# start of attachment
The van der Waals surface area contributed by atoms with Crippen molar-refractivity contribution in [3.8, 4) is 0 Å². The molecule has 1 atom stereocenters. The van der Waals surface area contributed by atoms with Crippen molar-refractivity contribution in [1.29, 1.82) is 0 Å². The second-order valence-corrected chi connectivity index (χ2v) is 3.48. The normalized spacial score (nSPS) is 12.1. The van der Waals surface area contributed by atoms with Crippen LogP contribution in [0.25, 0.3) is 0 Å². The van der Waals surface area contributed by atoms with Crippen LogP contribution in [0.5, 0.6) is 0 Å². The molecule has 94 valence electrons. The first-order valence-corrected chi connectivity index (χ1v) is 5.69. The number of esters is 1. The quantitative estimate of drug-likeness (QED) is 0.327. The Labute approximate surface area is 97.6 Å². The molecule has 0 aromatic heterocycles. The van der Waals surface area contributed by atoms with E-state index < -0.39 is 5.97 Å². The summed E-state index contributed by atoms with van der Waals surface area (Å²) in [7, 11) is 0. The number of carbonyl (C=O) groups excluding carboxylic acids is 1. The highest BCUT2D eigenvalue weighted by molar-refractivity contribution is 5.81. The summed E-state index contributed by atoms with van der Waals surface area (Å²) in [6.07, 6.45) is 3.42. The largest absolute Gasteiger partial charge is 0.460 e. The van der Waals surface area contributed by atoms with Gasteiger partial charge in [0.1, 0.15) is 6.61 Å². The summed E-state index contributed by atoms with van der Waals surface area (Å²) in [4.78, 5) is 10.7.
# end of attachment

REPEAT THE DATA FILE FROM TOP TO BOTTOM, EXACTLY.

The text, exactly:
The van der Waals surface area contributed by atoms with Crippen molar-refractivity contribution in [3.8, 4) is 0 Å². The molecule has 1 atom stereocenters. The van der Waals surface area contributed by atoms with Crippen molar-refractivity contribution in [1.29, 1.82) is 0 Å². The second-order valence-corrected chi connectivity index (χ2v) is 3.48. The normalized spacial score (nSPS) is 12.1. The van der Waals surface area contributed by atoms with Crippen LogP contribution in [0.25, 0.3) is 0 Å². The van der Waals surface area contributed by atoms with Crippen LogP contribution in [0.5, 0.6) is 0 Å². The molecule has 94 valence electrons. The first-order valence-corrected chi connectivity index (χ1v) is 5.69. The number of esters is 1. The quantitative estimate of drug-likeness (QED) is 0.327. The Labute approximate surface area is 97.6 Å². The molecule has 0 aromatic heterocycles. The van der Waals surface area contributed by atoms with E-state index < -0.39 is 5.97 Å². The summed E-state index contributed by atoms with van der Waals surface area (Å²) in [7, 11) is 0. The number of carbonyl (C=O) groups excluding carboxylic acids is 1. The highest BCUT2D eigenvalue weighted by molar-refractivity contribution is 5.81. The summed E-state index contributed by atoms with van der Waals surface area (Å²) in [6.07, 6.45) is 3.42. The largest absolute Gasteiger partial charge is 0.460 e. The van der Waals surface area contributed by atoms with Gasteiger partial charge in [0.1, 0.15) is 6.61 Å². The summed E-state index contributed by atoms with van der Waals surface area (Å²) in [4.78, 5) is 10.7.